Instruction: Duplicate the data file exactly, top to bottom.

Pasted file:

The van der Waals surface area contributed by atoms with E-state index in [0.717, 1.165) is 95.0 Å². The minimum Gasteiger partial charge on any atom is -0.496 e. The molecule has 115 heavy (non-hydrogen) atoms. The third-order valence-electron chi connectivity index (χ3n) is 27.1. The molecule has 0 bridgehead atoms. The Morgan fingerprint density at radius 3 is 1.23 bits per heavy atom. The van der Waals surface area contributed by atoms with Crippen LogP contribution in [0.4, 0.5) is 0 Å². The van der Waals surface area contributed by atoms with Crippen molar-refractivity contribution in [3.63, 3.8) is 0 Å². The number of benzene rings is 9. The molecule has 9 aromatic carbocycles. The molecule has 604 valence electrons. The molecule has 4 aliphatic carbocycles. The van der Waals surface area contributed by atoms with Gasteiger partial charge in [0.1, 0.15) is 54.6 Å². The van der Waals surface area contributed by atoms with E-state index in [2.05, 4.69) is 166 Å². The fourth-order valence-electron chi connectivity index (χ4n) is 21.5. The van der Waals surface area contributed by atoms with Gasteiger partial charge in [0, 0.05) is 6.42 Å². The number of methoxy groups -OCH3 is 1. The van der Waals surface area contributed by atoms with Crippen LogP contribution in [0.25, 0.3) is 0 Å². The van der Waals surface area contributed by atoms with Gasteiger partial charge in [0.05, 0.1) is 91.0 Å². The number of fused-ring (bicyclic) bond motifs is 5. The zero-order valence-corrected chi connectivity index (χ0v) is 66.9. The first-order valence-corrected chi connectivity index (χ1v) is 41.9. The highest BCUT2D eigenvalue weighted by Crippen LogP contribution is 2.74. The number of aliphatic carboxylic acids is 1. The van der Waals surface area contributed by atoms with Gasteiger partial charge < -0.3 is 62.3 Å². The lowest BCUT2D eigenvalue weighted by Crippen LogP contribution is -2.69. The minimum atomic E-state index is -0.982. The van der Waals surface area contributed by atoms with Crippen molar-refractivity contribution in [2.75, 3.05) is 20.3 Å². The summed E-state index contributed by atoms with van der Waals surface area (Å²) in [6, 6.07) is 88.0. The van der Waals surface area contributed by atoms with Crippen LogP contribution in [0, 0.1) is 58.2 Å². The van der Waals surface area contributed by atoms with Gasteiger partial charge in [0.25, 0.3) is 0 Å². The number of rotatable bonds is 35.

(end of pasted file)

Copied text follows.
The van der Waals surface area contributed by atoms with E-state index in [0.717, 1.165) is 95.0 Å². The minimum Gasteiger partial charge on any atom is -0.496 e. The molecule has 115 heavy (non-hydrogen) atoms. The third-order valence-electron chi connectivity index (χ3n) is 27.1. The molecule has 0 bridgehead atoms. The Morgan fingerprint density at radius 3 is 1.23 bits per heavy atom. The van der Waals surface area contributed by atoms with Crippen LogP contribution in [0.4, 0.5) is 0 Å². The van der Waals surface area contributed by atoms with Crippen molar-refractivity contribution in [3.63, 3.8) is 0 Å². The number of benzene rings is 9. The molecule has 9 aromatic carbocycles. The molecule has 604 valence electrons. The molecule has 4 aliphatic carbocycles. The van der Waals surface area contributed by atoms with Gasteiger partial charge in [0.1, 0.15) is 54.6 Å². The van der Waals surface area contributed by atoms with E-state index in [2.05, 4.69) is 166 Å². The fourth-order valence-electron chi connectivity index (χ4n) is 21.5. The van der Waals surface area contributed by atoms with Gasteiger partial charge in [0, 0.05) is 6.42 Å². The number of methoxy groups -OCH3 is 1. The van der Waals surface area contributed by atoms with Crippen LogP contribution in [0.25, 0.3) is 0 Å². The van der Waals surface area contributed by atoms with Gasteiger partial charge in [0.05, 0.1) is 91.0 Å². The number of fused-ring (bicyclic) bond motifs is 5. The zero-order valence-corrected chi connectivity index (χ0v) is 66.9. The first-order valence-corrected chi connectivity index (χ1v) is 41.9. The highest BCUT2D eigenvalue weighted by Crippen LogP contribution is 2.74. The number of aliphatic carboxylic acids is 1. The van der Waals surface area contributed by atoms with Gasteiger partial charge < -0.3 is 62.3 Å². The lowest BCUT2D eigenvalue weighted by Crippen LogP contribution is -2.69. The minimum atomic E-state index is -0.982. The van der Waals surface area contributed by atoms with Crippen molar-refractivity contribution in [2.75, 3.05) is 20.3 Å². The summed E-state index contributed by atoms with van der Waals surface area (Å²) in [6, 6.07) is 88.0. The van der Waals surface area contributed by atoms with Crippen LogP contribution in [0, 0.1) is 58.2 Å². The van der Waals surface area contributed by atoms with Gasteiger partial charge in [0.25, 0.3) is 0 Å². The number of rotatable bonds is 35.